Jubilee government has built 9,000km roads since 2013, the best record so far as compared to all previous governments combined.
According to Transport CS James Macharia, President Uhuru Kenyatta’s government will have completed over 11,000 kilometres of tarmacked roads by the end of next year (2022).
For his efforts, the President was awarded the 2018 Babacar Ndiaye Award in a ceremony that took place in Dakar, Senegal, in recognition of the Jubilee government’s projects in railway, road, air as well as a nationwide street lighting.
In the last years of President Uhuru Kenyatta, new mega infrastructural projects that have great economic potential have been implemented in the Nyanza region.
The following are the road projects in the Nyanza region done by Jubilee government:
Kisumu Northern Bypass
The Kisumu Northern Bypass project comprises the Kisumu Northern Bypass from Mamboleo junction (A1/C34) on the Kisumu – Kakamega road through Kogony, Kanyakwar and Korando and ending at Otonglo (B1) on the Kisumu-Busia road. The road section is eight kilometres. The road was jointly financed by the World Bank and Kenya Government at a cost of Ksh2.6 billion.
The Northern Bypass also entails the entrance to Kisumu International Airport to Kisian Junction (B1/C27) along the Kisumu Busia road. The road section is 7.4 kilometres. The entrance to Kisumu International Airport to Kisian Junction (B1/C27) includes the construction of a two-lane (seven metres wide) second carriageway from the entrance of the Kisumu International Airport up to the Kisian junction (B1/C27).
In Kisii Nyanza, President Kenyatta’s government has done Ksh1.9 billion Mogonga-Kenyenya-Riokindo-Magenche-Mariba-Nyagancha-Ebegere-Daraja road, the Ksh2 billion Marani road and the Ksh547 million Mosobeti-Kebirigo road in Nyamira.
The project involved the improvement of Ahero-Kisii-Isebania road (172 kilometres) and upgrading of feeder roads (77 kilometres) connected to the main roadway
Ancillary works included community water supply, roadside markets to improve the local business environment and road safety. The Project was implemented at a cost of USD 280.26 million (Ksh30.2 billion) between 2016 and 2019.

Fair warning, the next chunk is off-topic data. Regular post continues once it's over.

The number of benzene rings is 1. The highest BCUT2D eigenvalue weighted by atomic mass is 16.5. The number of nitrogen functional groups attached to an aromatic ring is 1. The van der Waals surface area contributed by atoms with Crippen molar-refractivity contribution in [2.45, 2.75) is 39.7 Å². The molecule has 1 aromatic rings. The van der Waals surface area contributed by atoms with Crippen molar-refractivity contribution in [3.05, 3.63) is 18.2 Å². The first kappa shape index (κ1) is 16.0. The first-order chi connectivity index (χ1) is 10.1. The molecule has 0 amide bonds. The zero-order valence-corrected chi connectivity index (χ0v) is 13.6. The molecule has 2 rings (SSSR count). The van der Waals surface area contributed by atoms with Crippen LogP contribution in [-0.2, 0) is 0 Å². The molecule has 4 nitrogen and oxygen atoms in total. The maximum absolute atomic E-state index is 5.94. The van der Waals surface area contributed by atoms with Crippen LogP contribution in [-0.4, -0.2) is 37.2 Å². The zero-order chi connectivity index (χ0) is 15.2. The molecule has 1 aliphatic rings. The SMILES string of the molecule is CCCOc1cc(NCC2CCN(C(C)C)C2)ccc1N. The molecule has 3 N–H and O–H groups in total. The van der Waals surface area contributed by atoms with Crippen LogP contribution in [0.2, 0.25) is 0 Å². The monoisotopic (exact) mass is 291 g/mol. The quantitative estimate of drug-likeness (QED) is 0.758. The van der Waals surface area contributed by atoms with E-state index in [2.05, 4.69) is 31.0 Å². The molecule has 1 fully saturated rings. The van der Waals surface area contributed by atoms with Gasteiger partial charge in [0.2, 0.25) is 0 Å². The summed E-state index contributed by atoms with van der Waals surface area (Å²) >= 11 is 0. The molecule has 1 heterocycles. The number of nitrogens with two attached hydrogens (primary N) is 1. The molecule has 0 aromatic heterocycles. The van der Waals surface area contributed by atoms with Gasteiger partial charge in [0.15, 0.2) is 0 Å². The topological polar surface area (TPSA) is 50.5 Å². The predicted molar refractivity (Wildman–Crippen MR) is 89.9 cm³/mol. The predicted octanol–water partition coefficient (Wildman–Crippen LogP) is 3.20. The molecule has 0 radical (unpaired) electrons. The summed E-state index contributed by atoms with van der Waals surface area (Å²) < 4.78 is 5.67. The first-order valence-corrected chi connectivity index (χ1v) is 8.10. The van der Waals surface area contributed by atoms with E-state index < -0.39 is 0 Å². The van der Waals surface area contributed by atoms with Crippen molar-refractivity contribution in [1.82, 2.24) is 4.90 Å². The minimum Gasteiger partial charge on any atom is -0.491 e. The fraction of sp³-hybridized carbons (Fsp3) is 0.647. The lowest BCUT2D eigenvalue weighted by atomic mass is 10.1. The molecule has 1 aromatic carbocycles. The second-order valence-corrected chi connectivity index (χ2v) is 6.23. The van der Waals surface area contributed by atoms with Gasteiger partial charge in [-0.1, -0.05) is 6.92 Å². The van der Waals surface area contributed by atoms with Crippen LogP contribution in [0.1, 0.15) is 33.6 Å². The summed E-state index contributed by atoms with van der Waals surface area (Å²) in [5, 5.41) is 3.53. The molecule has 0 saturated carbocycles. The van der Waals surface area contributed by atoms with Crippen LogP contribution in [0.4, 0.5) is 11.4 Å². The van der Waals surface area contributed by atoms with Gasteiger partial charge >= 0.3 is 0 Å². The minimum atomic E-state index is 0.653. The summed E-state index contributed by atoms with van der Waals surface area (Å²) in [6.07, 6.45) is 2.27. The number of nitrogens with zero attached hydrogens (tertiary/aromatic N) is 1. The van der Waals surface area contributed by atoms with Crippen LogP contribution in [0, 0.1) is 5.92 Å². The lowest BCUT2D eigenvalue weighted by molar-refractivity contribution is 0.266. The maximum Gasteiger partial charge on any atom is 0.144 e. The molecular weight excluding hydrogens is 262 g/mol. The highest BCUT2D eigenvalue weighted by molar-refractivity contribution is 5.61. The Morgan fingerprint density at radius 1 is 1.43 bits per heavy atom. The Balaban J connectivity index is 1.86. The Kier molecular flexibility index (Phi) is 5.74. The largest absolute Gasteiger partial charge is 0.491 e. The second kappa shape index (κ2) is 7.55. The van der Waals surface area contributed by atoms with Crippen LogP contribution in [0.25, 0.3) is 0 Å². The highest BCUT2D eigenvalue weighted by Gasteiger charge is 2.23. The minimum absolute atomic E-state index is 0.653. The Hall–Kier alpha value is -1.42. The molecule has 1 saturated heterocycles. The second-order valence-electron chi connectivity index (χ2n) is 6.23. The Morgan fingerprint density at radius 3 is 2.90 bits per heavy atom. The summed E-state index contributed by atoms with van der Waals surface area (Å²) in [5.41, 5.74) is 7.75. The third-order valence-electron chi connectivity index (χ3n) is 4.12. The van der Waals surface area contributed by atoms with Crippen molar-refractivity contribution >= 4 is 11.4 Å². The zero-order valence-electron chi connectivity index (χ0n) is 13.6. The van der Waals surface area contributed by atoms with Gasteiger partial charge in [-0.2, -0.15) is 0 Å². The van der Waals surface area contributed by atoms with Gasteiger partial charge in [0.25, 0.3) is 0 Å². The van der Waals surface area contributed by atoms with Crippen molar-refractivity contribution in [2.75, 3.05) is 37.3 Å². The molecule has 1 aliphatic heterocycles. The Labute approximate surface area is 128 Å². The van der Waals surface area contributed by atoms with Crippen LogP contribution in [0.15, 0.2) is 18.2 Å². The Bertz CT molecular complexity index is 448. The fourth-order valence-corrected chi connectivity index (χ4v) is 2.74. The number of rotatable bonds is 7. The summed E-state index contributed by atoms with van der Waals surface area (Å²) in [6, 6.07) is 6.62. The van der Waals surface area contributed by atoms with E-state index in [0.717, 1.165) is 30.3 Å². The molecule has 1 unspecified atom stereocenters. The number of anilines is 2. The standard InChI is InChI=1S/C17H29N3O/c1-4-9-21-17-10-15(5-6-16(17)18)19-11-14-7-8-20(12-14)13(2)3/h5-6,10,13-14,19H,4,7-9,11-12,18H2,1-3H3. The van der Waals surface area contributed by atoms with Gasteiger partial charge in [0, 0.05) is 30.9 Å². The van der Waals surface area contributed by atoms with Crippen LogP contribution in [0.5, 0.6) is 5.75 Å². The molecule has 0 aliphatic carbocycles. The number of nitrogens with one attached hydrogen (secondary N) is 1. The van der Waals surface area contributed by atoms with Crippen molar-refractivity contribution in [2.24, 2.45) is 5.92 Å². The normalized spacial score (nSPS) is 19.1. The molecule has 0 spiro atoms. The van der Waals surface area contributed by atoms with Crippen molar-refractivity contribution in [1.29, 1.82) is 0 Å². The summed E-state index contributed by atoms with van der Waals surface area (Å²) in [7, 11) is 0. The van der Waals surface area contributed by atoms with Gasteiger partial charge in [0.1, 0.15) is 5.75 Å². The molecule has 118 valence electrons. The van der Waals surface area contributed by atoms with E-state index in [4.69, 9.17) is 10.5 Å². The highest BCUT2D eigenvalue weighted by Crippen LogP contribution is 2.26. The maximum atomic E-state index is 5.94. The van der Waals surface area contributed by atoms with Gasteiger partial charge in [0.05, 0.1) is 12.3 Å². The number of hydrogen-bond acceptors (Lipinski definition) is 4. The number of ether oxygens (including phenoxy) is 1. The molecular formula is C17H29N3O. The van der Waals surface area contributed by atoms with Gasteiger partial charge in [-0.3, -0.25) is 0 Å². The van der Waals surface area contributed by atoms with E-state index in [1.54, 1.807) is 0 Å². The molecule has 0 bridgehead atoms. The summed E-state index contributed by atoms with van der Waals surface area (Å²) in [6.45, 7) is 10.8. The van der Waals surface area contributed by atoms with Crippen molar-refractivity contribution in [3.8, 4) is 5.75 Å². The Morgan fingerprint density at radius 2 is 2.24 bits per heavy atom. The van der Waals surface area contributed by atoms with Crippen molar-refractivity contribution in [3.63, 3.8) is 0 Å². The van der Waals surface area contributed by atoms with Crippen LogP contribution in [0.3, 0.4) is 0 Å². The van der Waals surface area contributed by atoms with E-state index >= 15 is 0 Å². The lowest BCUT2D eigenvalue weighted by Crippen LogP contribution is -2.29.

The construction of the Ahero-Kisii-Isebania Road, which forms part of the A1 road connecting with Tanzania in the south and South Sudan in the north, has facilitated cross border movement of passengers and freight, and expand regional market size.
It is a transit route running along the Eastern shore of Lake Victoria via Isebania to Lokichogio onwards to Juba and the main trade route between Mwanza port (Tanzania) and Kisumu port (Kenya)-the key trading centres within the Lake Victoria basin.
The Beneficiaries of the project include two million people directly served by the road network, poised to benefit from expanded market size and improved access to social services.
Daraja Mbili-Nyatieko-Eronge-Kegogi-Miruka Road
The project roads are approximately 50 kilometres long in total and are located within the Kisii and Nyamira districts in defunct Nyanza province.
The road, which crosses six rivers, traverses through a terrain that is predominantly hilly consisted of three sections in a rich agricultural hinterland that is heavily populated.
So far, the major works executed include the construction of earthworks(1,531,284 m3), cement improved gravel for sub-base and base(282,539 m3), provision of a double surface dressing using 14/20mm and 6/10mm pre-coated class 4 chippings for both the carriageway and shoulder (8,898 m3), concrete Works (6,251 m3) and the onstruction of concrete structures including three new bridges and box culverts.
Kisumu-Kakamega-Kitale Road Upgrade
This road is part of an important road corridor that links the four counties that it passes through, to markets in Uganda and South Sudan. This road also connects to Tanzania via the Isebania–Kisii–Ahero Road. The road is divided into three sections, namely Kisumu–Kakamega, Kakamega–Webuye and Webuye–Kitale. The road is designated as a Class A road and is under the jurisdiction of the Kenya National Highways Authority (KeNHA).
From 2015, the Government of Kenya, through its parastatal KeNHA began to widen the road to 11 meters (36 feet), with shoulders, culverts, drainage channels, passing lanes, bus stops and access roads in urban centres.
In some sections, the road was widened to dual carriage. The entire project is budgeted at Ksh4.7 billion (approximately US$46.7 million).
The reconstruction of Kisumu-Chemelil-Muhoroni road also known as Nyanza Sugar Belt Road which links the city of Kisumu, to the towns of Miwani, Kibigori, Chemelil, and Muhoroni, in Kisumu and Nandi counties started late last year.
The construction works begun at the intersection with Kisumu – Kakamega (A1) road in Kisumu at Mamboleo and will progress through Miwani, Chemelil, Muhoroni eventually terminating at Kapsitet junction, where it joins the Kericho -Kisumu road.
The scope of the work will mainly involve the resurfacing of the road to class II bitumen standard. Other improvements include the widening of the road to 11 meters, along with the construction of shoulders, culverts, drainage channels, passing lanes, bus stops, and access roads in urban centers. In some sections for example from the Mamboleo (A1) intersection to Great Lakes University, the road will be widened to a dual carriageway.
Upon completion, the 63-kilometer road project is expected to open up the region it reverses which has been largely closed out for decades after motorists abandoned the motorway, opting for the smoother Kericho-Kisumu road going through Awasi and Ahero. This will ultimately improve trade in the western region and beyond the border to other East African nations.
The road is also expected to significantly reduce travel time between Kisumu, Nandi, and Kericho counties, thus ensuring faster accessibility and delivery of services.